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Thread: N. clipeata

  1. #17

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    Hello,

    thanks for the additional pictures Tony. Judging from the description of the pitchers in Flora Malesiana by Cheek and Jebb and all plants grown from wild collected cuttings I did see up to now, I still don't think this plant is a pure N. clipeata. The pitchers should be "..., lower third globose to obovoid,... , the upper 2/3 narrowly infundibuliform, 2.8-5cm wide at the base, chartaceous, flaring gradually to 5.2-9cm at the mouth..." - which none of the pitchers really does match well. And the pitcher lid: "..., the lower surface with a laterally flattened basal appendage to 8mm tall..", which would match the pictures from what I do understand. Another thing I don't remember seeing in pure N. clipeata is the green colour on the outer surface of the petiole.

    But of course I am no expert in Nepenthes identification and so I have asked some Nepenthes specialists here in Germany, who have seen N. clipeata in habit, to have a look at this thread. Also I do think there were much more than two different parent plants used for the pollination of the female flower here in the Munich botanical garden. The plant did flower twice and different hybrids were produced, as far as I know.

    Joachim

  2. #18

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    Quote (Borneo @ Jan. 14 2003,7:45)
    Thanks for your observations. The lack of globose base to the pitcher is a good point. However, although this plant is mature sexually, I think it isn't really dimensionally fully grown yet.

    The origins of clone clip-1 are the seeds distributed from Munich Botanical Gardens. The female parent was wild collected N. clipeata. The flower spike was pollinated partially with N. clipeata pollen (from another wild collected plant) and also with (according to Andreas Wistuba) N. eymae pollen. The controversy arises over the assertion that seeds were mixed up when sent out (something the Director of Munich Gardens angrily denies). So, from the facts I believe we have so far, it's either pure N. clipeata, or N. clipeata x eymae, but is unlikely to be a complex hybrid. I agree that the apparent differences between this plant and N. clipeata as we know it (and let's face it, we have few records other than taxanomic descriptions and Robert Kresanek and Ch'ien Lee's photos) may point to a complex hybrid. However, I don't see that's possible from what I have been told so far of the history of this clone.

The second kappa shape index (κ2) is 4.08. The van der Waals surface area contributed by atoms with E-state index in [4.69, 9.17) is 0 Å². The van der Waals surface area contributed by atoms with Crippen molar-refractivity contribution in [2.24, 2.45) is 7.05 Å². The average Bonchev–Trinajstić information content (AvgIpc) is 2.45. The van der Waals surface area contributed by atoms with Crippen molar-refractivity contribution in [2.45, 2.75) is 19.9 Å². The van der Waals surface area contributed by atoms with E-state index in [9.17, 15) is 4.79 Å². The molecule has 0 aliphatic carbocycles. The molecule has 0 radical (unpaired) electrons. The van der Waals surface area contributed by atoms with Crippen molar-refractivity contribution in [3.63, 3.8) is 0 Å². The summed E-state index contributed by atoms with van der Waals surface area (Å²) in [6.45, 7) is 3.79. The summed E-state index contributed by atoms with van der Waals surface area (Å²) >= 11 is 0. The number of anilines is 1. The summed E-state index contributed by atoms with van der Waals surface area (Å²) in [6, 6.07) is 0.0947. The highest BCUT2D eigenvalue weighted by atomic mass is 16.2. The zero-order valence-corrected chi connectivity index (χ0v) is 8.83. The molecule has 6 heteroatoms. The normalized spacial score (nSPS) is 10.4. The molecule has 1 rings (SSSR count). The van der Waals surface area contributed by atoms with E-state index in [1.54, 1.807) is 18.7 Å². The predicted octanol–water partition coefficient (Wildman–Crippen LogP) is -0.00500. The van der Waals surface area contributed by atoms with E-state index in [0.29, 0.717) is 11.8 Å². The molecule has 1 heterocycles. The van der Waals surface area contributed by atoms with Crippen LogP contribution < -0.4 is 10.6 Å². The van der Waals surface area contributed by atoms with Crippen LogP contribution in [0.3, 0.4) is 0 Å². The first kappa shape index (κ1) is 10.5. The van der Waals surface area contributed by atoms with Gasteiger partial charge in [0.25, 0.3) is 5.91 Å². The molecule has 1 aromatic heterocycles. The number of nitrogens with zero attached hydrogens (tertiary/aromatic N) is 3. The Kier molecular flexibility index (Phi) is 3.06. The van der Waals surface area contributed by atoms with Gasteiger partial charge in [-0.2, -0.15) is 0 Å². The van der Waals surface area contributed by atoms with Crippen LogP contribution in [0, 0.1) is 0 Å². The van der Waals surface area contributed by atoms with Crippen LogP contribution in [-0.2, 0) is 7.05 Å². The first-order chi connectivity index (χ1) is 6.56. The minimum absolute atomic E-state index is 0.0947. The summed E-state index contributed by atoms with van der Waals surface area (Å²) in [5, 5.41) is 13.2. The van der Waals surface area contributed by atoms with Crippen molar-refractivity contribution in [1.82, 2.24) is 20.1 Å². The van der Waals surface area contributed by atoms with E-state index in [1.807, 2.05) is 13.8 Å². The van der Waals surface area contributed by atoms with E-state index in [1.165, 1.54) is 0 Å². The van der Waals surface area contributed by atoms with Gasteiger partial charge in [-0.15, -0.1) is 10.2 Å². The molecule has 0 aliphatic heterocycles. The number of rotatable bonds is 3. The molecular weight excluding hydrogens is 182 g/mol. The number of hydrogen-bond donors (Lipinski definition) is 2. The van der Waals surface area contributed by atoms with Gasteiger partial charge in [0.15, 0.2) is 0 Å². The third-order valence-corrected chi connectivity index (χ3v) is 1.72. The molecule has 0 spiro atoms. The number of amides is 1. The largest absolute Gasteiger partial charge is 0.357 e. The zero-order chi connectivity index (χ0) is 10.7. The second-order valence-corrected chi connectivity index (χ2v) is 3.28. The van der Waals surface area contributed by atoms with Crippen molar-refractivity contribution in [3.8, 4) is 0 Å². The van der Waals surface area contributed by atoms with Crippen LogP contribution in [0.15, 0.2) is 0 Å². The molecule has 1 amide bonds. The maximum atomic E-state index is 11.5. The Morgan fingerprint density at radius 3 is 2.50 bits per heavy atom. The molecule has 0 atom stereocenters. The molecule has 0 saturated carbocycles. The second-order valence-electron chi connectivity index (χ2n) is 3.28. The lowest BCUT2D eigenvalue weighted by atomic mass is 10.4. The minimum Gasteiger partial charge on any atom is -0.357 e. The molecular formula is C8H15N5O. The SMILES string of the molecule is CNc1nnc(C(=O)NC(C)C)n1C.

I've asked Andreas to take a look at this thread. Let's see if he comes up with something.[/QUOTE]
    Hi all,

    I think concerning the pollen that was used on the Munich-plants there is quite some confusion and also a misunderstanding:
    While in Munich several N. clipeata hybrids (among them N. clipeata x N. eymae) were crossed in the years before they had a male and a female N. clipeata flower at the same time at the last occasion (when male and female were floweing) apart from N. clipeata pollen, indeed pollen from _at least_ one previous hybrid, N. clipeata x N. eymae, was used, indeed leading to complex hybrids.

    To be honest, I agree with Joachim, that Tony's plant is a complex hybrid almost certainly. Usually the young plants, a few centimeters across, already have the typical globose pitcher bases. Sorry to disappoint, but I'm quite certain about this.

    Bye

    Andreas

  3. #19

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    Oh man! Does that mean everyone who has clone #1 has this complex hybrid(it still looks nice, but..)?

    Regards,

    Joe

  4. #20
    Tony Paroubek's Avatar
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    Ah I see what you mean on the petioles Joachim, comparing to your picture. I will have to look closer at the other 'clip-1' plant and see how it compares as well.

    Also some very good clarification Andreas on what occured at the Munich Botanical Gardens. If I understand correctly your thinking that what it may in fact be is N. clipeata x (N. clipeata x N. eymae). That would explain the very close resemblance to N. clipeata while also not being 'quite right'.

    It is deffinately worthwhile to have so many knowledgable folks to compare clones and personal experience with. Thanks to everyone for your input!